• Stuff half the butter mix into the opened spaces under the skin. From the outside of the skin, gently massage the butter around the breasts so that the meat is evenly covered. Finally, insert the rest of the bay leaves under the skin of the breasts.
  • Place the bird in a large roasting tray, breast side up. Spread the rest of the butter all over the skin. Season well with salt and pepper, then drizzle with a little olive oil. (If preparing a day ahead, cover the turkey with foil and refrigerate at this stage.)
  • Roast the turkey in the hot oven for 10–15 minutes. Take the tray out of the oven, baste the bird with the pan juices, and lay the bacon rashers over the breast to keep it moist. Baste again. Lower the setting to 180°C/Gas 4 and cook for about 2 1⁄2 hours (calculating at 30 minutes per kg), basting occasionally.
  • To test whether your turkey is cooked, insert a skewer into the thickest part of the leg and check that the juices are running clear, rather than pink. As oven temperatures and turkey shapes and sizes vary, it is crucial to check your turkey about 30 minutes before the calculated roasting time. If the juices are pink, roast for another 15 minutes and check again. Repeat as necessary until the turkey is cooked.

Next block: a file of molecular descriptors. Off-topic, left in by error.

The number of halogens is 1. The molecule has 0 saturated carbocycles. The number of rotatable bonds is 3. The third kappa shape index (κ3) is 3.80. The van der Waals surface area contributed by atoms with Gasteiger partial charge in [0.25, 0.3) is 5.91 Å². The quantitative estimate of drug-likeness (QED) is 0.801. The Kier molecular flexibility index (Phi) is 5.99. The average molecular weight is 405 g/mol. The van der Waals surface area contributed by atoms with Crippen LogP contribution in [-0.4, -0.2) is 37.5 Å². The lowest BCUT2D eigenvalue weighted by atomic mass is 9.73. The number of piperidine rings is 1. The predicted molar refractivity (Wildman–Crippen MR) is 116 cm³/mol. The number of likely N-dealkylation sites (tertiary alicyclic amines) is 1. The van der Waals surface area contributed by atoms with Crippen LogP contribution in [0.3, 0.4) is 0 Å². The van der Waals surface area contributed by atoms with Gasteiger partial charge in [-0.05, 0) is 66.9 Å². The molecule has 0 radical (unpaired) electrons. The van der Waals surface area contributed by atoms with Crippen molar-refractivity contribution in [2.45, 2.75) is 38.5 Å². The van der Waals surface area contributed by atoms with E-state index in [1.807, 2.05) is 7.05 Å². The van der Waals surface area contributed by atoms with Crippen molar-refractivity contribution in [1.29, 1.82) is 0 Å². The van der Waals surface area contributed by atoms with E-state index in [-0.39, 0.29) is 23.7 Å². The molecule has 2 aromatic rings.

• Transfer the turkey to a warmed platter and remove the parson’s nose, wings, and tips of the drumsticks; reserve these for the gravy. Leave the turkey to rest in a warm place for at least 45 minutes; make the gravy in the meantime. Remove the bay leaves from under the skin before carving. Serve the turkey with the piping hot gravy, stuffing, and accompaniments.

Top tips for making Gordon Ramsay’s turkey

How to keep the meat moist and juicy

Turkey is very lean meat, which means it can dry out if overcooked. Adding fat in the form of butter under the skin gives the meat something to baste in while it cooks, keeping it succulent. The bacon, added a little after the cooking has started, has the same effect.

Should I brine my turkey?